We are basing our research on an article that has been published in the Biosensors Journal: An Alternative Medical Diagnosis Method: Biosensors for Virus Detection Yeşeren Saylan, Özgecan Erdem, Serhat Ünal, Adil DenizliBiosensors (Basel) 2019 Jun; 9(2): 65. Published online 2019 May 21. doi: 10.3390/bios9020065 PMCID: PMC6627152

Testing the printed N95 Mask

Printed N95 Mask

Mock up of N95 Mask


UPDATE: 4/23/2020

FLA Innovators meeting at AdventHealth Daytona

FLA Innovators testing their N95 mask

FLA Innovators testing their N95 mask

Updates and Fixes

Taking customer suggestions and feedback

FLA students working with AdventHealth Daytona

Today at AdventHealth Daytona. Our masks passed their N95 Fit test. David Weis, COO of the Daytona facility, stated that it performed better than the mask they were looking to go with. We talked about some modifications. Off to the next step.

Cultivating innovators!




Daniel Howell
Ar Director / Teacher

Art

April 14, 2020
Adapting, creating, pulling within. Art students finding their canvas in non-traditional forms. I find this national crisis and subsequent shift in our schools' teaching methods to be a wonderful opportunity for the students. What better way to test our grit and catapult us into becoming independent and self-directed learners.

In my opinion, creativity thrives in this type of chaos for those who do not shrink back from the challenge but press onward and upward.

The societal limitations of our day provide students with an opportunity to create new forms of art. My hope is that my adjusted lessons reflect this and provide each student with the freedom to explore their own creativity. For our most recent project in Sculpting and Painting, students used whatever items they could find in their homes. I added one more handicap in painting that prohibited the use of conventional art supplies like paint brushes, paper, or canvas.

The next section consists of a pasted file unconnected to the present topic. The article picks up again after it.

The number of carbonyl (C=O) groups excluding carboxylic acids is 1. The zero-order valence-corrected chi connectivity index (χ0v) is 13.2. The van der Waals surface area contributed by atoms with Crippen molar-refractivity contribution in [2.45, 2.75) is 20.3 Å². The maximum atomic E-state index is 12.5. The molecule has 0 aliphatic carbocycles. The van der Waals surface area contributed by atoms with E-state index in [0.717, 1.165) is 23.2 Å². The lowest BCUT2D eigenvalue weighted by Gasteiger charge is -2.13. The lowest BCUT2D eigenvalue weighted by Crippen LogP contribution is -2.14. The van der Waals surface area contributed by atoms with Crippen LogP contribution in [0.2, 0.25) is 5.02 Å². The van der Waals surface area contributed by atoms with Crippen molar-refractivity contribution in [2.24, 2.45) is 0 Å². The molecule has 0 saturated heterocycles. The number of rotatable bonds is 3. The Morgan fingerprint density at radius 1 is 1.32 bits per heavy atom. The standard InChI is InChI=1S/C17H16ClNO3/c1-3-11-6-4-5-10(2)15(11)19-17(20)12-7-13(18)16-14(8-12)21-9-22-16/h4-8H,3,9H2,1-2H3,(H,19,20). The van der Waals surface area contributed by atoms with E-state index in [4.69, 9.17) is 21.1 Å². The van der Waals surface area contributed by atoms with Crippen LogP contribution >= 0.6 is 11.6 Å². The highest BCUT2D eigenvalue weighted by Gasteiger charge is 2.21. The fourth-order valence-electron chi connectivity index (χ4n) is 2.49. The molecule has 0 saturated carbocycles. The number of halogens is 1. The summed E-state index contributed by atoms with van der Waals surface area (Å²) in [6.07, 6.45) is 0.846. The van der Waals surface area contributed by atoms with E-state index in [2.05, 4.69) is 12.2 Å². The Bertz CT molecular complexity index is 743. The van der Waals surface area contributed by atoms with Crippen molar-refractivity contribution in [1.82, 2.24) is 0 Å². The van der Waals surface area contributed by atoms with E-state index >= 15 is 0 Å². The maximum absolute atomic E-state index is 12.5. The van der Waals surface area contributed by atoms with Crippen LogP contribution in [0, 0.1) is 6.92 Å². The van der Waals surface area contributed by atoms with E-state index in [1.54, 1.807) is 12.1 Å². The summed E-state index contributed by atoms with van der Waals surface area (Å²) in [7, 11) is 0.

Among the found objects to paint were a paneled door, a metal watering can, a table top, shoes, and a portable phone charger. Many of the students are finding creative outlets to express their own journey in this time of social distancing and isolation. I applaud them for digging deep and thriving.


Malkia Saul
Sophomore Sculpting Student

Malkia shares her journey of adapting to sculpting with non-traditional supplies as she works from home in this distant learning environment. Enjoy her process.


STUDENT ARTWORK

Kana Wood


Kana Wood

Raditya Narendrasuta


Raditya Narendrasuta

Nichole Butler


Nichole Butler

Rachel Snell


Rachel Snell

Sevierre John


Sevierre John

Soleil Joseph


Soleil Joseph

Sidney Rankin




Nathanael Gordon


Nathanael Gordon

Carys





Jacklyn Mallan-King
English/History Teacher

History

April 07, 2020